1/2 teaspoon crushed red pepper flakes,
4 cloves garlic (scapes work well too), and
3/4 cup herbs (I usually use cilantro, basil, oregano, & parsley, but use whatever you like)
Transfer to a bowl and whisk in 1/2 cup of extra virgin olive oil. Don't do this in the blender. It will make the oil bitter. Add salt & pepper to taste.
Use it as a marinade and/or sauce for steak. It's also good as a salad dressing or mixed in a salsa. Put it on everything if you want. It's delicious. But it's probably only good for a week, so freeze excess or use it up".
Thank you Tina - it is a great way to use the herbs. I will also post this recipe to our site so it will be available for future searches. If anyone has an idea or question, please email me at firstname.lastname@example.org and please put Anchor Run in the subject line.
Here are a few things that I made this past week:
Beets, scallions, tarragon, lettuces - made a beet salad. I roasted the beets and made a vinaigrette with Dijon mustard, red wine vinegar, olive oil, scallions, salt and pepper and tarragon. I peeled and sliced the beets and poured some of the vinaigrette over the beets and let the flavors go through. Then I placed some lettuces on plates and placed beets on top, added some fresh ground pepper, drizzled a little more of the dressing, and topped with bits of goat cheese and pecans. This is one of my husband's favorite salads and the beets keep in the vinaigrette for at least a week.
Summer squash, radicchio - grilled them and they were delicious! Brushed with olive oil, and when they were done, we sprinkled a little sea salt and pepper, a drizzle of olive oil and a few crumbles of local feta cheese - yum!
Green beans, scallions, basil - made a green bean salad - cooked beans until just tender and placed in large bowl. Added sliced scallions, chopped basil, some chickpeas, salt pepper, olive oil, red wine vinegar. Again, yum! And, we have enough for a couple days.
Assorted greens, garlic scape - made a dish that a member had sent me a few years ago. In large skillet, place some chopped onions and saute until tender. Add chopped greens, and saute until tender. Make little "wells" in the greens and then carefully crack an egg into each well. Place a lid over the skillet, and let the eggs steam in the pan just until the whites are set but the yolk is still runny. Serve with some added pepper and a nice piece of toasted bread,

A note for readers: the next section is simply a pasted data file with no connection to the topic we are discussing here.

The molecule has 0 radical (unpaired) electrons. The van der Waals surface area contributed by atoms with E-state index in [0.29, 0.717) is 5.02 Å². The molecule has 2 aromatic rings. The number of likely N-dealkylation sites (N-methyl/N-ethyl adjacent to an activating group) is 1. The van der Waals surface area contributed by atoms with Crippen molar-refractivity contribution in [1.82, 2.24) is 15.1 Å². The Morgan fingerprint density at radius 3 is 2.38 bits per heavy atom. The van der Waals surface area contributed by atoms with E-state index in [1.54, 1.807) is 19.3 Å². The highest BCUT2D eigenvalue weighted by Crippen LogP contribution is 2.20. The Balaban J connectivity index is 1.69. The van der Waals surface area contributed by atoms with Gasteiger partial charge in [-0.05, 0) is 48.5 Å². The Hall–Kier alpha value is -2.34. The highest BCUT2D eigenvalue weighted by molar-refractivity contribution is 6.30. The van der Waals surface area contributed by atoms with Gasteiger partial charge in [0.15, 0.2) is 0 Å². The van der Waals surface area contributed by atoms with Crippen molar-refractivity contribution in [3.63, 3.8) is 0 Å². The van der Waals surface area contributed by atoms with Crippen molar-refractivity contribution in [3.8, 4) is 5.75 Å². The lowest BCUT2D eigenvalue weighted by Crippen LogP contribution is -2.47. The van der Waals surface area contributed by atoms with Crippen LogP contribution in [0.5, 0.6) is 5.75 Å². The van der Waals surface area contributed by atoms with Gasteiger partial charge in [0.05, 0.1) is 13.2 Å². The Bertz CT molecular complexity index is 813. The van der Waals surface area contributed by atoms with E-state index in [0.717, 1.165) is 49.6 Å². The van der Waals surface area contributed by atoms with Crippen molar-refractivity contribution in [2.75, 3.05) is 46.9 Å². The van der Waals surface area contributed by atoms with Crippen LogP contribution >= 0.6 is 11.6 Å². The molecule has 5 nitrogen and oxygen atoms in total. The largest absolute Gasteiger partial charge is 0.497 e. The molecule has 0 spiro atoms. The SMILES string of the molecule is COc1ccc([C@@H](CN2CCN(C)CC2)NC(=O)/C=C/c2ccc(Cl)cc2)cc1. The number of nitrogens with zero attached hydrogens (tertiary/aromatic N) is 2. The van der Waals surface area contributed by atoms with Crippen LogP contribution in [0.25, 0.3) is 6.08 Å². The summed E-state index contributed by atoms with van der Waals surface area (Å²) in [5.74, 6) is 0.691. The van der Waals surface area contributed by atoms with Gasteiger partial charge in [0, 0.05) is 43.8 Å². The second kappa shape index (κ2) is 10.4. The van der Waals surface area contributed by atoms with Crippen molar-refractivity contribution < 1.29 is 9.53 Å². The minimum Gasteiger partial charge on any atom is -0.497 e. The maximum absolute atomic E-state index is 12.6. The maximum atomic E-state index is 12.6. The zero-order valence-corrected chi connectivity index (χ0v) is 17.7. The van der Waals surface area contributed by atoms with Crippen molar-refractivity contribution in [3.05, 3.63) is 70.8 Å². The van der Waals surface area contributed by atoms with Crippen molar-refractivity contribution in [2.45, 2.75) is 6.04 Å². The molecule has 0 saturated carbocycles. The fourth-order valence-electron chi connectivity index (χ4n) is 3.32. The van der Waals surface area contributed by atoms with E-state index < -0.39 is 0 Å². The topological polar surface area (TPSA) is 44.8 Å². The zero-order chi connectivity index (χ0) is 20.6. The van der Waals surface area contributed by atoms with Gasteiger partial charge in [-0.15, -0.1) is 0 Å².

Celery and Fennel New this Week
By Linda Dansbury
Very soon we will bid a sad farewell to beets, kale and romaine - all of which will make a return in the fall. But, we happily say hello to fennel and celery.
Celery is said to detoxify the body and lower blood pressure. Everyone knows about snacking on celery, either by itself or with some cheese, dip or peanut butter. Also added to potato salads. But, did you know that it is also delicious cooked? Check out the Braised Celery
and Italian Celery Soup
Recipes on this site. I have made both in the past and they are nice recipes. Make sure to store your celery in a plastic bag in the crisper drawer in your fridge or it will wilt quickly.
Fennel is high in vitamins C and B6, contains phytonutrients, plus has some chloresterol lowering properties. Fennel is eaten both raw and cooked - I prefer cooked fennel, or when used in a salad with other ingredients, but my Italian relatives always had it on the table during big holiday meals - they say raw fennel helps aid in digestion. This site has several fennel recipes. Try the Roasted Fennel and White Bean Dip
, Lentil Salad with Fennel and Herbs
, Fennel, Radicchio and Proscuitto Salad
- actually, there are A LOT of yummy recipes on this site so try them!